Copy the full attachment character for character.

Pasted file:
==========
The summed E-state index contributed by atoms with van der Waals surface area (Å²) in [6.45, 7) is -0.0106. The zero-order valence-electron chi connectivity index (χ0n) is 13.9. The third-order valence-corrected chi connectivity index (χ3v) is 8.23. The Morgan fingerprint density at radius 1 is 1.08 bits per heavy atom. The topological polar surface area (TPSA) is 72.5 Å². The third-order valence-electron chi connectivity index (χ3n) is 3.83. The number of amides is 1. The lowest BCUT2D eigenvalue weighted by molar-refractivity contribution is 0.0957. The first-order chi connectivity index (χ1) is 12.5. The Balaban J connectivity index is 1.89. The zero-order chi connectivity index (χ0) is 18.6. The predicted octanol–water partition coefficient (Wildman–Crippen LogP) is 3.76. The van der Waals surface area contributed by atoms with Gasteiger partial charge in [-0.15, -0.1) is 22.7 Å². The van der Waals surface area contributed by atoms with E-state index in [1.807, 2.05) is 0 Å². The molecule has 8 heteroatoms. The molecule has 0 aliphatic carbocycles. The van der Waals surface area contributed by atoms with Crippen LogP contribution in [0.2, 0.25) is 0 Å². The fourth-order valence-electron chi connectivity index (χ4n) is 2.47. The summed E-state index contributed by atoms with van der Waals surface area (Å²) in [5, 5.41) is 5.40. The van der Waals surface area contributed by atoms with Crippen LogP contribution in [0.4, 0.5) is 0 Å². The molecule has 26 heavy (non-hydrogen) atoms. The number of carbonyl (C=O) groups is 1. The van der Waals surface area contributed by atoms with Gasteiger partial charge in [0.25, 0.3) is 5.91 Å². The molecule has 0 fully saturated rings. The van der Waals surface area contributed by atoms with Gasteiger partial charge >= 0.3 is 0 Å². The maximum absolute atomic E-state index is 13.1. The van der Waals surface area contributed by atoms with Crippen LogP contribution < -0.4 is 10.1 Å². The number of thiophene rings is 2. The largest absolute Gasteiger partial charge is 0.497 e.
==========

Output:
The summed E-state index contributed by atoms with van der Waals surface area (Å²) in [6.45, 7) is -0.0106. The zero-order valence-electron chi connectivity index (χ0n) is 13.9. The third-order valence-corrected chi connectivity index (χ3v) is 8.23. The Morgan fingerprint density at radius 1 is 1.08 bits per heavy atom. The topological polar surface area (TPSA) is 72.5 Å². The third-order valence-electron chi connectivity index (χ3n) is 3.83. The number of amides is 1. The lowest BCUT2D eigenvalue weighted by molar-refractivity contribution is 0.0957. The first-order chi connectivity index (χ1) is 12.5. The Balaban J connectivity index is 1.89. The zero-order chi connectivity index (χ0) is 18.6. The predicted octanol–water partition coefficient (Wildman–Crippen LogP) is 3.76. The van der Waals surface area contributed by atoms with Gasteiger partial charge in [-0.15, -0.1) is 22.7 Å². The van der Waals surface area contributed by atoms with E-state index in [1.807, 2.05) is 0 Å². The molecule has 8 heteroatoms. The molecule has 0 aliphatic carbocycles. The van der Waals surface area contributed by atoms with Crippen LogP contribution in [0.2, 0.25) is 0 Å². The fourth-order valence-electron chi connectivity index (χ4n) is 2.47. The summed E-state index contributed by atoms with van der Waals surface area (Å²) in [5, 5.41) is 5.40. The van der Waals surface area contributed by atoms with Crippen LogP contribution in [0.4, 0.5) is 0 Å². The molecule has 26 heavy (non-hydrogen) atoms. The number of carbonyl (C=O) groups is 1. The van der Waals surface area contributed by atoms with Gasteiger partial charge in [0.25, 0.3) is 5.91 Å². The molecule has 0 fully saturated rings. The van der Waals surface area contributed by atoms with Gasteiger partial charge >= 0.3 is 0 Å². The maximum absolute atomic E-state index is 13.1. The van der Waals surface area contributed by atoms with Crippen LogP contribution < -0.4 is 10.1 Å². The number of thiophene rings is 2. The largest absolute Gasteiger partial charge is 0.497 e.